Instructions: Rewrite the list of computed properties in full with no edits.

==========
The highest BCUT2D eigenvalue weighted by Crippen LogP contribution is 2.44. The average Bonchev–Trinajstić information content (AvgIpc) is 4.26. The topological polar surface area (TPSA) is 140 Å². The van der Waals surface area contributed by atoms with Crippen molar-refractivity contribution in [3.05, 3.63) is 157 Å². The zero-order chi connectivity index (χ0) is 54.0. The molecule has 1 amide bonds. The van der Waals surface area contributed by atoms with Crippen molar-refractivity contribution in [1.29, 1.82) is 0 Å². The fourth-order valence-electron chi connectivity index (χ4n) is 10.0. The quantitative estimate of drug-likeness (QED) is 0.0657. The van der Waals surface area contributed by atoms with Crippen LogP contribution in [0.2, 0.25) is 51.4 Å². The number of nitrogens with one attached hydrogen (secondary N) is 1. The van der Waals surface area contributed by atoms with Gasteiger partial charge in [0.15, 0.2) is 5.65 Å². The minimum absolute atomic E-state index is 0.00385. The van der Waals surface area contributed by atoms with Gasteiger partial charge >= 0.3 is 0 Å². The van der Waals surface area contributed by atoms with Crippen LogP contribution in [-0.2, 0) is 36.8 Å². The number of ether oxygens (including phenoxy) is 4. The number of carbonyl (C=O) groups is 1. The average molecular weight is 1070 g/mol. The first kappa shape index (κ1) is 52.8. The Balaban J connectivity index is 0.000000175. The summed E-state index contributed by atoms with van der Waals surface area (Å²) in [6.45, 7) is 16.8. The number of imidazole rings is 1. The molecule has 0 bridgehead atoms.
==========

The highest BCUT2D eigenvalue weighted by Crippen LogP contribution is 2.44. The average Bonchev–Trinajstić information content (AvgIpc) is 4.26. The topological polar surface area (TPSA) is 140 Å². The van der Waals surface area contributed by atoms with Crippen molar-refractivity contribution in [3.05, 3.63) is 157 Å². The zero-order chi connectivity index (χ0) is 54.0. The molecule has 1 amide bonds. The van der Waals surface area contributed by atoms with Crippen molar-refractivity contribution in [1.29, 1.82) is 0 Å². The fourth-order valence-electron chi connectivity index (χ4n) is 10.0. The quantitative estimate of drug-likeness (QED) is 0.0657. The van der Waals surface area contributed by atoms with Crippen LogP contribution in [0.2, 0.25) is 51.4 Å². The number of nitrogens with one attached hydrogen (secondary N) is 1. The van der Waals surface area contributed by atoms with Gasteiger partial charge in [0.15, 0.2) is 5.65 Å². The minimum absolute atomic E-state index is 0.00385. The van der Waals surface area contributed by atoms with Gasteiger partial charge >= 0.3 is 0 Å². The van der Waals surface area contributed by atoms with Crippen LogP contribution in [-0.2, 0) is 36.8 Å². The number of ether oxygens (including phenoxy) is 4. The number of carbonyl (C=O) groups is 1. The average molecular weight is 1070 g/mol. The first kappa shape index (κ1) is 52.8. The Balaban J connectivity index is 0.000000175. The summed E-state index contributed by atoms with van der Waals surface area (Å²) in [6.45, 7) is 16.8. The number of imidazole rings is 1. The molecule has 0 bridgehead atoms.